“I’ve already started some wheels turning on that,” he said. “There are some legal sober houses, and others that don’t have proper supervision or documentation. Someone just buys the house and rents the room out by the week.”

According to Chadronet, the zoning law reads that up to four unrelated people may live in the same house. He’s hoping to change this law and possibly reduce the number to two.

Ward 4 Councilman Joseph Solomon, a Democrat, was successful in his race for the seat against Republican Mike Penta, who sought the position for the first time. Solomon earned 60.9 percent of the vote, with Penta earning 38.9 percent.

Moments before he voted at Shield’s Post, Solomon said he was a bit saddened that the election was coming to a close. He enjoys the hype leading up to it, as well as meeting new constituents and catching up with ones he has known for years.

Still, he’s thrilled of his win.

“I’m very happy that the people are continuing to pay attention to the results of my hard work over the years and my continued hard work in the future,” he said during a phone interview Tuesday night. “It’s going to be a great City Council going forward. We’ve got some good talent on that council and we’re going to do some good things for the city of Warwick.”

In Ward 5, Democratic candidate Ed Ladouceur took home 55.2 percent of the vote to his opponent’s 44.5 percent. He defeated Republican candidate Danny Hall, who made a second attempt for the seat. He lost to current Ward 5 Councilman John DelGiudice two years ago. DelGiudice did not seek re-election.

Ladouceur said he is “absolutely delighted” of his win and also praised and congratulated Hall for running a “really good” campaign.

“He worked hard,” Ladouceur said during a brief phone interview yesterday afternoon.

As for his victory, he said he couldn’t be happier.

“It’s an honor to be able to serve the people of Ward 5 and the entire city of Warwick,” Ladouceur said. “I’m anxious to tackle all the issues that I discussed with everyone while I’ve been walking the ward the last 15 weeks. I’m anxious to get in there. I can’t wait to get going. And my volunteers were amazing. They did a fabulous job.”

In Ward 6, incumbent and Democrat Donna Travis won against Republican candidate Catharine Leach. Travis reeled in 66.6 percent of the vote, with Leach taking 33.2 percent.

During a brief phone interview moments after the votes came in, Travis expressed her pleasure with her win. She celebrated with family and friends at The Islander at 2318 West Shore Road.

But while rumors have been circulating that she’s thinking about running for council president, she wouldn’t get into details.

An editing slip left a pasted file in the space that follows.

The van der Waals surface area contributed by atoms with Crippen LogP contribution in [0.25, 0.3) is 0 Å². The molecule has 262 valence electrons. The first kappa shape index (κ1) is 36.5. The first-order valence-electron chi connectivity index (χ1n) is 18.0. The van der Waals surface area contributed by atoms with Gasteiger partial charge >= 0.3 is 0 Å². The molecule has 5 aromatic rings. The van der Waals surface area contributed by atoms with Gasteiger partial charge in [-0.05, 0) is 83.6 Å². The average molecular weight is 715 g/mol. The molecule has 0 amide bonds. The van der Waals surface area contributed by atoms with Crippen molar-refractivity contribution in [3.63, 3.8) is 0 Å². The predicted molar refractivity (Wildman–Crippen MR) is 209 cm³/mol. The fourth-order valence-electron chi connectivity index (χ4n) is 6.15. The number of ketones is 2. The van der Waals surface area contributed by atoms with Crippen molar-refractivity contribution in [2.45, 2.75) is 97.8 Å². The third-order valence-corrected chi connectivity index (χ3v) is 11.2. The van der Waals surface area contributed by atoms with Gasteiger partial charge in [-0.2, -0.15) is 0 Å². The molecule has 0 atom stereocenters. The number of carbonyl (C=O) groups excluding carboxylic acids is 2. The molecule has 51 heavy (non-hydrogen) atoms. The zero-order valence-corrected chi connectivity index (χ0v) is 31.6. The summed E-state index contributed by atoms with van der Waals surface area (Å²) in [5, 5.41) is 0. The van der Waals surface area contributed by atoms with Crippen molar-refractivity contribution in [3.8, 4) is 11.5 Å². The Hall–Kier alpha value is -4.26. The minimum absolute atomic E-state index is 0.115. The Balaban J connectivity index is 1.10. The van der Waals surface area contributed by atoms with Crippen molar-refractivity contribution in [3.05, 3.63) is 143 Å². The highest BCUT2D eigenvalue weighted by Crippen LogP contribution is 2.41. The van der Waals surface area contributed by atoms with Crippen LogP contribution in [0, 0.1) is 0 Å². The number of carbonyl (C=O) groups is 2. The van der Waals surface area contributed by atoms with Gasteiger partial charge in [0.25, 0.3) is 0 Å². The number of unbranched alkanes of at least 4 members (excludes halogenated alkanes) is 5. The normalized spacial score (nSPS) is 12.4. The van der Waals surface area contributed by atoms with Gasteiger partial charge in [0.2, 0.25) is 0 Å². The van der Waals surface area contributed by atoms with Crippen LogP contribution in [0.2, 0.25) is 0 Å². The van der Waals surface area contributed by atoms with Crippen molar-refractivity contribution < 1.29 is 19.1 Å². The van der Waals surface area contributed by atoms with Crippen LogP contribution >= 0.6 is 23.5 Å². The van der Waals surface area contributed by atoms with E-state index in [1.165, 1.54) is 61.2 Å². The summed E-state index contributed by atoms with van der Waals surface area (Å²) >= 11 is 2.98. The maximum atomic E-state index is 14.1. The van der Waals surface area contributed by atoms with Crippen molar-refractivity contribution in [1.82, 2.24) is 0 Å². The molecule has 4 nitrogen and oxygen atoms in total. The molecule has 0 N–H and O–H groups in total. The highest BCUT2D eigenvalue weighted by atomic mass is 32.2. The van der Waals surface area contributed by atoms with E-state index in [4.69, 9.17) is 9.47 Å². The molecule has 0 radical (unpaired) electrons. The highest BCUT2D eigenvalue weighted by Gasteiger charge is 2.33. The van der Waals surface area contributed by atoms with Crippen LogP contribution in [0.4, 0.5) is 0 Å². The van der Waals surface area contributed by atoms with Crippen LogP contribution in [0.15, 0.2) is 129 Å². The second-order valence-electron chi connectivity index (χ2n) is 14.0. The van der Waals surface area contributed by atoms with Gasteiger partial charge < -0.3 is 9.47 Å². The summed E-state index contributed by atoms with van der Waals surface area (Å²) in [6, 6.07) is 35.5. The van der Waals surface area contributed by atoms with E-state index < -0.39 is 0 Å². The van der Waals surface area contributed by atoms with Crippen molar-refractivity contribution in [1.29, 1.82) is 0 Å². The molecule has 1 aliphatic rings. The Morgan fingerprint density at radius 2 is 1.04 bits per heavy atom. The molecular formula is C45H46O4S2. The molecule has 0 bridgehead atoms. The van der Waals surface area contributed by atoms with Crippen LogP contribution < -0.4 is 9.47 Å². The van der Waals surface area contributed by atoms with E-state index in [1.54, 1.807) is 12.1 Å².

“I’m not going to say anything just yet, but there’s a possibility,” Travis said. This will be her 10th term on the council.

Ward 7 Councilman and Democrat Charles Donovan won the election with 46.7 percent of the vote over former independent candidates Ward 7 Councilman Al Gemma, who garnished 33.7 percent of the vote, while William Russo earned 19.5 percent. Donovan, who has been on the council since 2000, said he is considering running for council president.

For now, he’s basking in his victory.

“I’m thrilled that the people of Ward 7 saw fit to bring me back to serve them for the next two years and deal with the issues that are surrounding Ward 7,” said Donovan. “It feels great and it was not an easy campaign. It was a hotbed of activity because you had a political veteran, Al Gemma, and someone who had run twice before in Ward 7, Bill Russo. It was a very hard-fought contest.”

Returning to the council after more than 18 years will be Ward 8 winner Joseph Gallucci, who took home 63 percent of the vote to Lyn Jennings, who ran as a Republican and earned 36.7 percent of the vote. He will replace current Ward 8 Councilman Ray Gallucci, who has been on the council for eight years.

“I enjoyed my service to the people of the ward and all the people of the city [and] I look forward to doing the same this time,” Joseph said moments after his win at his campaign headquarters on Jefferson Boulevard. “I thank and respect everyone that voted.”

Joseph served as Ward 8 councilman from 1977 to 1984, and again from 1990 to 1994, and was also council president from 1977 to 1984. He also expressed his gratitude to his campaign volunteers, especially his brother.

“If it wasn’t for my brother, I would not have won,” he said. “It’s the truth.”